Ethics scandals not shaping up as big issue

September 03, 2006|By Richard Simon | Richard Simon,Los Angeles Times

WASHINGTON -- Rep. John T. Doolittle, a California Republican, has called disgraced lobbyist Jack Abramoff a friend.

Doolittle used Abramoff's skybox at a Washington sports arena for fundraising and has refused to return political donations from Abramoff. Now the congressman is the target of attack ads. One features an argument over whether Doolittle is "corrupt or ineffective."

Even so, Doolittle is favored to win re-election.

Ethics scandals cast a shadow over the last session of Congress, and the "culture of corruption" under the Republican majority was expected to be a major Democratic theme in the midterm campaign.

But it hasn't turned out that way.

Political observers say voters are focused instead on the Iraq war, immigration and gasoline prices. And because some of the incumbents under an ethical cloud are Democrats, it has undercut the party's ability to use the issue as major weapon against Republicans.

In fact, a number of lawmakers whose conduct has come under scrutiny are expected to be re-elected.

Rep. Jerry Lewis, a California Republican and chairman of the House Appropriations Committee who is under investigation over ties to lobbyists, faces such a little-known, underfunded opponent that he hasn't even hired a campaign manager or opened a campaign office.

Rep. Richard W. Pombo, a California Republican under attack for his conduct as well as for his record on the environment, is favored to win because of his Republican-leaning district and ability to raise campaign funds as House Resources Committee chairman.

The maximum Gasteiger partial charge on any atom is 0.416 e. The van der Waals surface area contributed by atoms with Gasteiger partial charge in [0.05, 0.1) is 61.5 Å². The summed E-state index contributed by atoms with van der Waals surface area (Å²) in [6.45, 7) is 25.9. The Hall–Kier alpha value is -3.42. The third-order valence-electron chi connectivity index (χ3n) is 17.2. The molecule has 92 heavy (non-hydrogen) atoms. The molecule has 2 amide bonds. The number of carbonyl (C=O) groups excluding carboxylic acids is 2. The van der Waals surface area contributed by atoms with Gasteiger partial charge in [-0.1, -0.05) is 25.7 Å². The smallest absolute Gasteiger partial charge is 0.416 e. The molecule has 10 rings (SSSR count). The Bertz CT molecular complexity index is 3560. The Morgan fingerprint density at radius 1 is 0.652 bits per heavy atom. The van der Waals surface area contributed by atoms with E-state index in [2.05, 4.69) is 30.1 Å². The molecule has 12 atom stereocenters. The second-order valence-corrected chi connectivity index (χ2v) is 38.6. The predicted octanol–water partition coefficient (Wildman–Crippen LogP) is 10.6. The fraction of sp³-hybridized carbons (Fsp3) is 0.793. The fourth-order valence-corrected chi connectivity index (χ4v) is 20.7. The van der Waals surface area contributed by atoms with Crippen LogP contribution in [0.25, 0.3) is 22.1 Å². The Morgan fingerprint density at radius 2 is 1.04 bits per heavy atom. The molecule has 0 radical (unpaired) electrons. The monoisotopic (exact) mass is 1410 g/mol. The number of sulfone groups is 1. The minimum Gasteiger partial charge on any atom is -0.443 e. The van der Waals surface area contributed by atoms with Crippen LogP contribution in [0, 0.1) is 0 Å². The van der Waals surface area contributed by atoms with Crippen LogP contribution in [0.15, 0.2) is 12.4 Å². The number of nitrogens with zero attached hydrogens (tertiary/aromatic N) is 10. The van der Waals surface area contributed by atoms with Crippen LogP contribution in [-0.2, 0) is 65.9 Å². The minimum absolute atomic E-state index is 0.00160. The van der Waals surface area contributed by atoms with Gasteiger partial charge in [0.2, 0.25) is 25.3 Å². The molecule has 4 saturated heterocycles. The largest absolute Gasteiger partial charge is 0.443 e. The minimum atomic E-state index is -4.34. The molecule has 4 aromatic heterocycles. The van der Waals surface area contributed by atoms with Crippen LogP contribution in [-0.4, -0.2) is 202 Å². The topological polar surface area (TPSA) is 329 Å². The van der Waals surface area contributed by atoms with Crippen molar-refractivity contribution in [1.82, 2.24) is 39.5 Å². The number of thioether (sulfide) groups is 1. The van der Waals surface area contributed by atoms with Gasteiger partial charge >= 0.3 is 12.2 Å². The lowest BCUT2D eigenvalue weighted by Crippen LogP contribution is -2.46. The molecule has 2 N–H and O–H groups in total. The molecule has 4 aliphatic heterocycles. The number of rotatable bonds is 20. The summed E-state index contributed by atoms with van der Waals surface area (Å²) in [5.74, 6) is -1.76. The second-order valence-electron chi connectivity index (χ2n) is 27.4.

Rep. Allan B. Mollohan, a West Virginia Democrat who stepped down as the top Democrat on the House Ethics Committee after coming under scrutiny for allegedly steering millions of dollars to nonprofit organizations that he helped control, also is running ahead of his challenger.

That's not to say some lawmakers who have come under scrutiny aren't nervous.

Sen. Conrad Burns, a Montana Republican, who also had ties to Abramoff - the once-powerful GOP influence peddler who pleaded guilty to defrauding clients and conspiring to bribe lawmakers - is locked in a tight race.

Rep. William J. Jefferson, a Louisiana Democrat and the subject of a bribery investigation who was found with $90,000 in his freezer, has drawn a dozen challengers, including prominent Democrats.

Also, Rep. Don Sherwood, a Pennsylvania Republican, faces a tough challenge after disclosures that the married congressman settled a lawsuit brought by a former mistress.

Polls have shown that many Americans see both parties as prone to corruption. Still, the issue had seemed to be one the Democrats could use to their advantage.

But two poster boys for the Democrats' "culture of corruption" campaign - former House Majority Leader Tom DeLay, a Texas Republican, and Rep. Bob Ney, an Ohio Republican - decided not to seek re-election.